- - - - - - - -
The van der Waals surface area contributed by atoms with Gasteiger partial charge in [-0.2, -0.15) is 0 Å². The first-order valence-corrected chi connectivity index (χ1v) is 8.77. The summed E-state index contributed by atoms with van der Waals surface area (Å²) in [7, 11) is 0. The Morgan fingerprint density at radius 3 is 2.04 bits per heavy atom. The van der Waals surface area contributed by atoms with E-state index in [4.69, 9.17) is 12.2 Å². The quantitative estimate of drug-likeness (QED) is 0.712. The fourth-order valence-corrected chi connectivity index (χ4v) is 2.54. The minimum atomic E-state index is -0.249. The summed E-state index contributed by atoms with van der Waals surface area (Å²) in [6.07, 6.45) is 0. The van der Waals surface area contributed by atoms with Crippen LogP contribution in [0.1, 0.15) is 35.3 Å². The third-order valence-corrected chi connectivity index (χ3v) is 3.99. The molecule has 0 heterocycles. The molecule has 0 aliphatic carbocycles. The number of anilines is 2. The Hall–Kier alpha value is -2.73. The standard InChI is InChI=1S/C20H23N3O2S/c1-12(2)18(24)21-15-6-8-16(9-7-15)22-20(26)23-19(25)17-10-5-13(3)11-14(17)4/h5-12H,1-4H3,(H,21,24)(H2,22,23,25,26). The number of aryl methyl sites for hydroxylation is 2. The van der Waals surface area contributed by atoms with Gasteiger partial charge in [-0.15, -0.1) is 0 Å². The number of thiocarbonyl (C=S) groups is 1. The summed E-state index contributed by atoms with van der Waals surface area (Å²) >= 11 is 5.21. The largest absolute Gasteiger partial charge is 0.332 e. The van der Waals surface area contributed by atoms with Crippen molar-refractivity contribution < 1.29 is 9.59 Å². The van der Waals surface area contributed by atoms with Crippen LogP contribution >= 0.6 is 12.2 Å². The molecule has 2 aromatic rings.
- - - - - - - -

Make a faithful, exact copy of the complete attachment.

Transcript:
The van der Waals surface area contributed by atoms with Gasteiger partial charge in [-0.2, -0.15) is 0 Å². The first-order valence-corrected chi connectivity index (χ1v) is 8.77. The summed E-state index contributed by atoms with van der Waals surface area (Å²) in [7, 11) is 0. The Morgan fingerprint density at radius 3 is 2.04 bits per heavy atom. The van der Waals surface area contributed by atoms with E-state index in [4.69, 9.17) is 12.2 Å². The quantitative estimate of drug-likeness (QED) is 0.712. The fourth-order valence-corrected chi connectivity index (χ4v) is 2.54. The minimum atomic E-state index is -0.249. The summed E-state index contributed by atoms with van der Waals surface area (Å²) in [6.07, 6.45) is 0. The van der Waals surface area contributed by atoms with Crippen LogP contribution in [0.1, 0.15) is 35.3 Å². The third-order valence-corrected chi connectivity index (χ3v) is 3.99. The molecule has 0 heterocycles. The molecule has 0 aliphatic carbocycles. The number of anilines is 2. The Hall–Kier alpha value is -2.73. The standard InChI is InChI=1S/C20H23N3O2S/c1-12(2)18(24)21-15-6-8-16(9-7-15)22-20(26)23-19(25)17-10-5-13(3)11-14(17)4/h5-12H,1-4H3,(H,21,24)(H2,22,23,25,26). The number of aryl methyl sites for hydroxylation is 2. The van der Waals surface area contributed by atoms with Gasteiger partial charge in [-0.15, -0.1) is 0 Å². The number of thiocarbonyl (C=S) groups is 1. The summed E-state index contributed by atoms with van der Waals surface area (Å²) >= 11 is 5.21. The largest absolute Gasteiger partial charge is 0.332 e. The van der Waals surface area contributed by atoms with Crippen molar-refractivity contribution < 1.29 is 9.59 Å². The van der Waals surface area contributed by atoms with Crippen LogP contribution >= 0.6 is 12.2 Å². The molecule has 2 aromatic rings.